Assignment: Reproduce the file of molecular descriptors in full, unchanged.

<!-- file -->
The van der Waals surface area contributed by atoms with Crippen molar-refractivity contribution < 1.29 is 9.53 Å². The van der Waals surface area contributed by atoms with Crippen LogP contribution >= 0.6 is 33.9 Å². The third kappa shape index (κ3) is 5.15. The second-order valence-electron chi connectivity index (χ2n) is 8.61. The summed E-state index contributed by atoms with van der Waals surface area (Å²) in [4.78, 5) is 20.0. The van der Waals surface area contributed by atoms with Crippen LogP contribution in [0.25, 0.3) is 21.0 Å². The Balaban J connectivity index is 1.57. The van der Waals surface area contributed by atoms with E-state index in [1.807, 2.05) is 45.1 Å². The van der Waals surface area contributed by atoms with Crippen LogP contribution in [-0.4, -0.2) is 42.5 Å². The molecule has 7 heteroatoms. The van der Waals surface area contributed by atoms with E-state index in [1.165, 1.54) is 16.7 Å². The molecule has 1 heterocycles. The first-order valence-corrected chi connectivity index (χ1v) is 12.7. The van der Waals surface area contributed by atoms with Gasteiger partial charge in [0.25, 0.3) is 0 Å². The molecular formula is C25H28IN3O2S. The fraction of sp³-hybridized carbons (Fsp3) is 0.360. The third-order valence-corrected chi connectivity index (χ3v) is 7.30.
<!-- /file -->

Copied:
The van der Waals surface area contributed by atoms with Crippen molar-refractivity contribution < 1.29 is 9.53 Å². The van der Waals surface area contributed by atoms with Crippen LogP contribution >= 0.6 is 33.9 Å². The third kappa shape index (κ3) is 5.15. The second-order valence-electron chi connectivity index (χ2n) is 8.61. The summed E-state index contributed by atoms with van der Waals surface area (Å²) in [4.78, 5) is 20.0. The van der Waals surface area contributed by atoms with Crippen LogP contribution in [0.25, 0.3) is 21.0 Å². The Balaban J connectivity index is 1.57. The van der Waals surface area contributed by atoms with E-state index in [1.807, 2.05) is 45.1 Å². The van der Waals surface area contributed by atoms with Crippen LogP contribution in [-0.4, -0.2) is 42.5 Å². The molecule has 7 heteroatoms. The van der Waals surface area contributed by atoms with E-state index in [1.165, 1.54) is 16.7 Å². The molecule has 1 heterocycles. The first-order valence-corrected chi connectivity index (χ1v) is 12.7. The van der Waals surface area contributed by atoms with Gasteiger partial charge in [0.25, 0.3) is 0 Å². The molecular formula is C25H28IN3O2S. The fraction of sp³-hybridized carbons (Fsp3) is 0.360. The third-order valence-corrected chi connectivity index (χ3v) is 7.30.